LIVE: White House coronavirus task force provides updates; NYC death toll surpasses number killed in 9/11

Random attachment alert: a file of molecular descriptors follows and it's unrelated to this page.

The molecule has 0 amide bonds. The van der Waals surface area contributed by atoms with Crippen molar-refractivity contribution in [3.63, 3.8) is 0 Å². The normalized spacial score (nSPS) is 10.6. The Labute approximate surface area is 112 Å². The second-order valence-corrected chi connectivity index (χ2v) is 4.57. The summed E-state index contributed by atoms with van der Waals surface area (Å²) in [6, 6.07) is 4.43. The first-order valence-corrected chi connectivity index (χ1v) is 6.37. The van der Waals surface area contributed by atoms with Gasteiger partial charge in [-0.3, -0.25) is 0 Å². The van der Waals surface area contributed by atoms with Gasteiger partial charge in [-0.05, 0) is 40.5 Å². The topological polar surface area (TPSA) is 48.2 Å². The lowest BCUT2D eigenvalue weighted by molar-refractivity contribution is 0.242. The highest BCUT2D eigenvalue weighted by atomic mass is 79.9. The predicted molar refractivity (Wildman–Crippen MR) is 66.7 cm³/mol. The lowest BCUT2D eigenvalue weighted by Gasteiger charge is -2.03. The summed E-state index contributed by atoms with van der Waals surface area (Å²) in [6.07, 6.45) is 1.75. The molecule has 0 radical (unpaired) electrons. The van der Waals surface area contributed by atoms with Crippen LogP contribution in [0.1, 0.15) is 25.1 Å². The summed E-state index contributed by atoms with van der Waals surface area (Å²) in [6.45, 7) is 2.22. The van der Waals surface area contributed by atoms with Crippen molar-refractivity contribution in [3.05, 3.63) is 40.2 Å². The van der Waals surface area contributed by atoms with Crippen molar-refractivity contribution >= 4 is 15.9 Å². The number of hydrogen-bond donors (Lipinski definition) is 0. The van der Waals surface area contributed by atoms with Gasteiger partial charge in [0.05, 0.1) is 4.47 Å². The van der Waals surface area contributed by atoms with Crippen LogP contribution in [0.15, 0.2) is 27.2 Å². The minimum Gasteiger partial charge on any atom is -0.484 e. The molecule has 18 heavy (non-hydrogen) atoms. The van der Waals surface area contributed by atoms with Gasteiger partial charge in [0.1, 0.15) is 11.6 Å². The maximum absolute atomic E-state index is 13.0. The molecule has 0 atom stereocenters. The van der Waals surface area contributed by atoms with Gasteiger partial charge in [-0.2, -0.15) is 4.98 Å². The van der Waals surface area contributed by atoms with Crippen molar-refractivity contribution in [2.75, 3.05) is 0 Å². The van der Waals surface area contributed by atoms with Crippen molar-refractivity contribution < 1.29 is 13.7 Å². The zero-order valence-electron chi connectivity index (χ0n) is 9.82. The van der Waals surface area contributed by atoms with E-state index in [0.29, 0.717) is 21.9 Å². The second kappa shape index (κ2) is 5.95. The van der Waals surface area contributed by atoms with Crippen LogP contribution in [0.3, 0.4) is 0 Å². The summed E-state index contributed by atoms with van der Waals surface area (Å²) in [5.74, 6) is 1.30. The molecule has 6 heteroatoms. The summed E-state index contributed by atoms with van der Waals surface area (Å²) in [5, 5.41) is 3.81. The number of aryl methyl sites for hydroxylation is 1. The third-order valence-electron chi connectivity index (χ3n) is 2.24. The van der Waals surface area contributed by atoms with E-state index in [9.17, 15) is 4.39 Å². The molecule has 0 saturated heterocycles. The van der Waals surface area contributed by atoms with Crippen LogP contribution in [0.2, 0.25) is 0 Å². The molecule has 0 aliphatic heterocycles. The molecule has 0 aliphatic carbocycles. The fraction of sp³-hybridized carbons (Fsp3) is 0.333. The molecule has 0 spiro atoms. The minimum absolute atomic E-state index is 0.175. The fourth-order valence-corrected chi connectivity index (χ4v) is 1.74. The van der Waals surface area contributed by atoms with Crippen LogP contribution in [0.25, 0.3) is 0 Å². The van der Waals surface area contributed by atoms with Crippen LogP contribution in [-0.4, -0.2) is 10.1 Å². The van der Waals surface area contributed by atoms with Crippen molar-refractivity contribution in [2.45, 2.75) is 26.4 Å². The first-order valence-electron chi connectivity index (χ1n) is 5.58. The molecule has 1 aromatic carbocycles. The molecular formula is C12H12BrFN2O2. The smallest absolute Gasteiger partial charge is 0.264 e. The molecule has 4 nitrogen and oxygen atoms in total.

The latest:There are more than 386,000 cases in the United States, according to a Johns Hopkins University tally.By early Tuesday, the U.S. death toll surpassed 12,000 people.Globally, the number of cases has surpassed 1.4 million with more than 81,000 deaths, Hopkins reports. New York City’s death toll officially eclipsed the number of those killed at the World Trade Center on 9/11, health officials said. France has surpassed 10,000 deaths due to COVID-19.British Prime Minister Boris Johnson is in stable condition after being moved to intensive care when his coronavirus symptoms worsened.Members of Congress and the White House are looking ahead toward another coronavirus rescue package in addition to the $2.2 trillion stimulus package signed by President Donald Trump last month, the Associated Press reported Monday. Trump said he will be asking Congress for an additional $250 billion for a paycheck protection program for businesses and their workers. Wisconsin’s Supreme Court blocked Democratic Gov. Tony Evers’ order to postpone the state’s primary election Tuesday, despite his arguments that in-person voting could endanger poll workers and voters because of the coronavirus pandemic. As the U.S. coronavirus death toll moves past 12,000, health officials say parts of the country that leaned in heavily to social distancing measures may be seeing a slowdown in the growth of coronavirus cases.The majority of people in the U.S. are “doing the right thing” by staying home and following other mitigation measures to help fight the coronavirus pandemic, U.S. Surgeon General Dr. Jerome Adams told ABC’s “Good Morning America” on Tuesday.”I’m seeing mitigation work,” Adams said. “I know I’ve said it a couple times with Washington and with California. Their public health officials there should be applauded because they’ve given us the blueprint for how we deal with this and the rest of the country.”President Donald Trump warned Americans last week to prepare for a “painful” two weeks ahead as he extended nationwide distancing measures and acknowledged the severity of the virus.Both Dr. Anthony Fauci, the country’s leading health official and Dr. Deborah Birx, the White House coronavirus response coordinator, said Monday that with continued mitigation efforts, there is potential to lower the projected U.S. death toll from 100,000.”I don’t think anyone has ever mitigated the way I’ve seen people mitigate right now. It’s never happened in this country before. I am optimistic. Always cautiously optimistic,” Fauci said.Meanwhile, an influential University of Washington model now predicts fewer people will die and fewer hospital beds will be needed, compared to its estimates from last week.But it assumes social distancing measures — like closing schools and business — will continue until August.The model predicts the virus may kill more than 81,000 people in the United States over the next four months, with just under 141,000 hospital beds being needed. That’s about 12,000 fewer deaths — and 121,000 fewer hospital beds — than the model estimated on Thursday, the Institute for Health Metrics and Evaluation at the University of Washington School of Medicine says.Paris bans daytime outdoor exercises As France surpassed 10,000 deaths due to coronavirus, the mayor of Paris announced a restriction on when citizens would be allowed to exercise outdoors. Anne Hidalgo said between the hours of 10 a.m. and 7 p.m., outdoor exercises would be banned in the French capital. Hidalgo said the rule change came in the hopes of having Parisians exercising “when the streets are generally at their quietest,” according to the BBC.New Jersey closing parks, state forestsThe Garden State is looking to further increase its social distancing efforts.New Jersey Gov. Phil Murphy said Tuesday that he’s signing an executive order to close all state parks and forests as well as county parks.”We’ve seen far too many instances in our parks where people are gathering and socializing in groups. We need to #FlattenTheCurve,” he said on Twitter.New Jersey has had more than 41,000 cases and over 1,000 deaths reported as of Tuesday, according to a tally from Johns Hopkins University.New York governor says new deaths were flat for two daysNew York Gov. Andrew Cuomo said Monday the number of coronavirus deaths has been effectively flat for two days, adding that the “total number of hospitalizations are down, ICU admissions are down and the daily intubations are down. Those are all good signs and again would suggest a possible flattening of the curve,” he said.”But we get reckless,” the governor warned, “we change, we’re not compliant on social distancing, you will see those numbers go up again.”New York City’s death toll officially eclipsed the number of those killed at the World Trade Center on 9/11, health officials said Tuesday. At least 3,202 people have died in New York from COVID-19, according to the count released by the city. The deadliest terror attack on U.S. soil killed 2,753 people in the city and 2,977 overall, when hijacked planes slammed into the twin towers, the Pentagon and a Pennsylvania field on Sept. 11, 2001.In Colorado, Gov. Jared Polis extended the state’s stay-at-home order to April 26 and said the state was starting to “see progress” thanks to the measures.”At the beginning of the crisis, the number of positive cases in Colorado was doubling every one and a half days. Today, the number of positive cases is about doubling every six to seven days,” he said. “That means the spread of the virus is beginning to slow.”Los Angeles saw a 7% increase in cases Monday, marking the city’s first single-digit daily increase since mid-March, Mayor Eric Garcetti said.The mayor, while calling the smaller rate of increase “good news,” cautioned that the percentage of increase is usually lower on Mondays than other days of the week.Health officials say the state’s early aggressive measures gave California time to prepare for its peak in cases, which Gov. Gavin Newsom has said will likely come in May.”The governor brought together experts to really try to understand if we flatten our curve, if we do all of this social distancing and stay at home how should we be thinking about what to prepare for, ” California Lt. Gov. Eleni Kounalakis said Monday.The growing number of cases, she said, are expected but come at a pace that has so far allowed the state to prepare.”We have been expanding the capacity of our hospitals rapidly and so far we are able to handle the increase,” she said. “But of course, for California and for all states around the country, it really is a race against time to have the equipment and supplies we need.” States helping each other with supplies To help states like hard-hit New York, California announced it was sending 500 ventilators to the U.S. Strategic National Stockpile, which Trump previously said is nearly depleted.”We still have a long road ahead of us in the Golden State — and we’re aggressively preparing for a surge — but we can’t turn our back on Americans whose lives depend on having a ventilator now,” Newsom said in a statement.The 500 machines were scheduled to leave California on a military aircraft Monday to be shipped to FEMA, which will then redistribute to other states based on need, Brian Ferguson with the California Office of Emergency Services told CNN.Newsom isn’t alone — Oregon Gov. Kate Brown and Washington Gov. Jay Inslee have also offered ventilators to support other states.”These ventilators are going to New York and other states hardest hit by this virus,” Inslee said in a statement Sunday. The governor released 400 ventilators to the national stockpile.”I’ve said many times over the last few weeks: We are in this together,” he said. “This should guide all of our actions at an individual and state level in the coming days and weeks.”Virus hits African-American communitiesMeanwhile, as states employ more tests to identify carriers of the virus, data has begun to show African Americans make up a large number of victims in the country.In Chicago, 72% of the people who have died from coronavirus are black, though they make up 30% of the population, officials said.In Louisiana, where nearly 33% of the population is African American, those residents account for 70% of the state’s coronavirus deaths.Dr. Celine Gounder, a CNN medical analyst and clinical assistant professor of infectious diseases, on Tuesday offered possible reasons for this, including:• African Americans may be disproportionately likely to work in essential jobs that can’t be done at home, such as grocery jobs.• African Americans are disproportionately likely to have underlying health conditions that would make someone more likely to have severe COVID-19 illnesses.Adams, the surgeon general, made similar arguments to “CBS This Morning” on Tuesday.”When you look at being black in America, No. 1, people unfortunately are more likely to be of low socioeconomic status, which makes it harder to social distance. No. 2, we know that blacks are more likely to have diabetes, heart disease, lung disease,” Adams told CBS.”I and many black Americans are at higher risk for Covid. It’s why we need everyone to do their part to slow the spread.”The Lawyers’ Committee for Civil Rights Under Law on Monday called for the federal government to release racial and ethnic data relating to the pandemic. The group says it wants to “ensure that communities of color receive equitable health care and treatment during this crisis.”Trump seeks $250 billion more from Congress for payrollsAs Congress races to craft the next coronavirus rescue package, Trump requested Tuesday to pump $250 billion more into a just-launched payroll program for small businesses.Treasury Secretary Steven Mnuchin said more money is needed for the popular new $350 billion Paycheck Protection Program, which took off with a start last Friday but was quickly overrun as companies jumped at the chance to tap up to $10 million in forgivable loans to keep paychecks flowing amid the stay-home shutdown. He requested the funds in private calls to House Speaker Nancy Pelosi and Senate Majority Leader Mitch McConnell. Democrats largely support it as a component of a broader new aid package, but McConnell wants to swiftly jam it through Congress this week, even though the House and Senate all but shuttered. The House was already preparing to boost the small business program as part of a broader $1 trillion package Pelosi wants as a follow-up to the sweeping $2.2 trillion rescue that became law in late March. The Associated Press contributed to this report.